Cooling Power Op Amps

Power Amp Design

Synopsis: The article outlines the advantages of active cooling as compared to passive heat sinks in reducing the volume and weight of power op amps in industrial applications. The relative reliability of passive vs. active cooling is summarized. The advantages of pre-assembled amplifier and heat sink combinations are illustrated.

Unless your equipment is in outer space all cooling is ultimately accomplished by convection. In outer space there is no air so cooling is accomplished by radiation, but back here on earth the heat collected by whatever means is ultimately dumped into a cooler atmosphere. Liquids, for example, may carry heat away from power devices but in the end the heat passes through a radiator where cool outside air carries away the heat of the liquid. In a passive heat sink the heat generated in the power device is initially conducted through the metal body of the heat sink but convection eventually carries the heat from the heat sink fins to the atmosphere. True, back here on earth, there is a component of cooling resulting from radiation (and that’s why passive heat sinks are black, to simulate black body radiation) but overwhelmingly heat is carried away by convection.

Board level passive heat sinks are prevalent and these are most often used to cool small transistors or ICs. But the limit for this type of heat sink is usually only a few watts. Larger transistors or ICs that dissipate tens of watts or more require large and heavy passive heat sinks. A more efficient way is forced air cooling. The differences between passive and active cooling can be dramatic. For example, Power Amp Design’s model PAD117 power op amp can be compared to a similar amplifier cooled with a passive heat sink.

Utilizing a small DC fan to force air into the heat sink the PAD117 provides a 0.5°C/Watt thermal resistance for the amplifier’s substrate with a volume of only 4.6 in3 and a weight of 4 oz. Aavid/Thermolloy has a passive heat sink extrusion available with a similar thermal resistance whose volume is 100 in3 and weighs in at 73 oz. A small DC fan that consumes only 1.5W (and excellent heat sink design) provides a rather dramatic improvement in weight and volume.

It may be argued that since the passive heat sink has no moving parts it provides a more reliable solution albeit an expensive one. But with modern DC brushless fans this reliability claim may be less than meets the eye. Power Amp Design uses ball bearing fans with a rating of 45k hours at a service temperature of 50°C. This equates to a L10 failure rate of 10% after 5 years of service at temperature (the L10 rating specifies the failure rate of a given population of fans after the specified period). As virtually the only mode of failure the quality of the ball bearings is key. And as the operating temperature falls the life of the bearing increases dramatically. See the chart below. In today’s fast moving markets it is quite possible that the life of the fan may exceed the life of the project.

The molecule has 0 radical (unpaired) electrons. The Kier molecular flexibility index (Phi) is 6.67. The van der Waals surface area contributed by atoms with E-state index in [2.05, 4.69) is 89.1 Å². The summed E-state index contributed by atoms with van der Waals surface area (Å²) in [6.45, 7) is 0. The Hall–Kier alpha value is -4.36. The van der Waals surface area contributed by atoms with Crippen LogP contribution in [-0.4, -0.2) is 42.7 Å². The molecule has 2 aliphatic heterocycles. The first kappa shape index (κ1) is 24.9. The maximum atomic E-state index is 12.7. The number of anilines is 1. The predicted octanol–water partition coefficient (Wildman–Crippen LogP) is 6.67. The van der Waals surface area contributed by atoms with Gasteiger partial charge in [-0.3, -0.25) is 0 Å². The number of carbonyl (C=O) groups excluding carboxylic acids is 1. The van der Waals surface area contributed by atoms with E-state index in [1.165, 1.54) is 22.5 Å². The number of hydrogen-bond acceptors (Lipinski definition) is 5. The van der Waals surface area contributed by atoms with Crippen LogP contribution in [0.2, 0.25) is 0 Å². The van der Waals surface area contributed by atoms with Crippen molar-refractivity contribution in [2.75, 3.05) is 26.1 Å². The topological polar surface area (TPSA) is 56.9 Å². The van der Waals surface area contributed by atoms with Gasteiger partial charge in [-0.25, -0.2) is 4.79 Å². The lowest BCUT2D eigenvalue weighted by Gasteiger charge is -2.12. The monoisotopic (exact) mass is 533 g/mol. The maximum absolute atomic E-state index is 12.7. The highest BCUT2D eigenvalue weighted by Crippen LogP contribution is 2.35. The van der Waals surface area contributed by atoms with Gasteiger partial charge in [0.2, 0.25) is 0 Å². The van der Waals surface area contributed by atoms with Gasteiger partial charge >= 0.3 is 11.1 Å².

Moreover, Power Amp Design amplifiers employ thermal sensing of the substrate and should the fan circuit fail resulting in a substrate temperature rise beyond 110°C the amplifier is shut off and an electronic flag is raised indicating a problem. Judicious monitoring of the flag signal will insure that although the fan circuit may fail the amplifier will not.


One other reliability concern often remains overlooked. The thermal interface between the amplifier’s substrate and the heat sink is critical. It is important that no voids exist in the interface and that the interface is as thin as possible. Thermal interface materials are poor thermal conductors compared to the metal substrates of the amplifiers and it is therefore imperative that it be as thin as possible to minimize thermal resistance. Therein hides a problem.

The most common method of providing the thermal interface is the manual application of some brand of silicone thermal grease. Directions for application of the grease always specify a thin layer of the grease. But the method for doing so is unclear. The grease must be as thin as possible but yet be assured that all the air pockets are eliminated and that any unevenness of the amplifier package or metal substrate are filled in. One method relied upon is to apply a generous thickness of the grease and then hope that once the package is screwed down to the heat sink that all the excess grease will be squeezed out the edges. Maybe. But this technique often both squeezes out some excess grease and bends the package or substrate at the mounting holes as well. Once the package is bowed the desired effect is gone for good.

The thermal interface of Power Amp Design products results from a different process. A preform of interface material was chosen that both expands and flows with pressure and heat. The preform is thicker than any expected variations in flatness of both the metal substrate and heat sink combined. The preform is sandwiched between the substrate and metal substrate and 100 pounds of pressure is uniformly applied while the heat sink and substrate assembly is heated to 60°C. After a time the thermal preform flows under the pressure filling in all irregularities in the metal substrate to heat sink bond line and expels any air bubbles. Excess material is squeezed out without bending or stressing the metal substrate. The result is that the thermal interface is both as thick as it needs to be and as thin as it can be. On average the thermal interface is 0.002” thick.

With Power Amp Design’s solutions to power op amp construction there is no need to specify, procure or assemble separate components. The difficult job of attaching the amplifier substrate to the heat sink is eliminated and the best attach that can be done is done by Power Amp Design’s approach to the problem.